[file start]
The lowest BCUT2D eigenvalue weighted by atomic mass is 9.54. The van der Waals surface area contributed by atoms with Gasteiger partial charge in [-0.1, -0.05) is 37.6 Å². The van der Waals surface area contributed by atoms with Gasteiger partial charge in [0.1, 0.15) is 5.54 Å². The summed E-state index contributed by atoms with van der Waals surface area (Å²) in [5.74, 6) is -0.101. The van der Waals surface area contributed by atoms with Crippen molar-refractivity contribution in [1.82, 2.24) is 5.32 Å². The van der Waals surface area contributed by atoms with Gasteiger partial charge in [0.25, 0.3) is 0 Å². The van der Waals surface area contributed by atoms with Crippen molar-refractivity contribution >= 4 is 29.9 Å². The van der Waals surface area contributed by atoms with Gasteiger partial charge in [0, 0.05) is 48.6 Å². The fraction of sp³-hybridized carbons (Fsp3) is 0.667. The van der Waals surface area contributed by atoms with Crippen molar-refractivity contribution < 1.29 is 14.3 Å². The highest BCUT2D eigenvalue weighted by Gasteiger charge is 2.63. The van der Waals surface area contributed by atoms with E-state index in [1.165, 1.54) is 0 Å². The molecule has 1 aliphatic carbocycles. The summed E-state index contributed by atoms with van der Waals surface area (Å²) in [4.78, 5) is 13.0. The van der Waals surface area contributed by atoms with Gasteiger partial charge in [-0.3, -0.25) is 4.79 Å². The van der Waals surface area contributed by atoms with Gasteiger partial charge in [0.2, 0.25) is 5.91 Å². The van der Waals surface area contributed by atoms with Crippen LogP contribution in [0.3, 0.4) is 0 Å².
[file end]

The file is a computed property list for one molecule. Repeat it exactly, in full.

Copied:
The lowest BCUT2D eigenvalue weighted by atomic mass is 9.54. The van der Waals surface area contributed by atoms with Gasteiger partial charge in [-0.1, -0.05) is 37.6 Å². The van der Waals surface area contributed by atoms with Gasteiger partial charge in [0.1, 0.15) is 5.54 Å². The summed E-state index contributed by atoms with van der Waals surface area (Å²) in [5.74, 6) is -0.101. The van der Waals surface area contributed by atoms with Crippen molar-refractivity contribution in [1.82, 2.24) is 5.32 Å². The van der Waals surface area contributed by atoms with Gasteiger partial charge in [0.25, 0.3) is 0 Å². The van der Waals surface area contributed by atoms with Crippen molar-refractivity contribution >= 4 is 29.9 Å². The van der Waals surface area contributed by atoms with Gasteiger partial charge in [0, 0.05) is 48.6 Å². The fraction of sp³-hybridized carbons (Fsp3) is 0.667. The van der Waals surface area contributed by atoms with Crippen molar-refractivity contribution < 1.29 is 14.3 Å². The highest BCUT2D eigenvalue weighted by Gasteiger charge is 2.63. The van der Waals surface area contributed by atoms with E-state index in [1.165, 1.54) is 0 Å². The molecule has 1 aliphatic carbocycles. The summed E-state index contributed by atoms with van der Waals surface area (Å²) in [4.78, 5) is 13.0. The van der Waals surface area contributed by atoms with Gasteiger partial charge in [-0.3, -0.25) is 4.79 Å². The van der Waals surface area contributed by atoms with Gasteiger partial charge in [0.2, 0.25) is 5.91 Å². The van der Waals surface area contributed by atoms with Crippen LogP contribution in [0.3, 0.4) is 0 Å².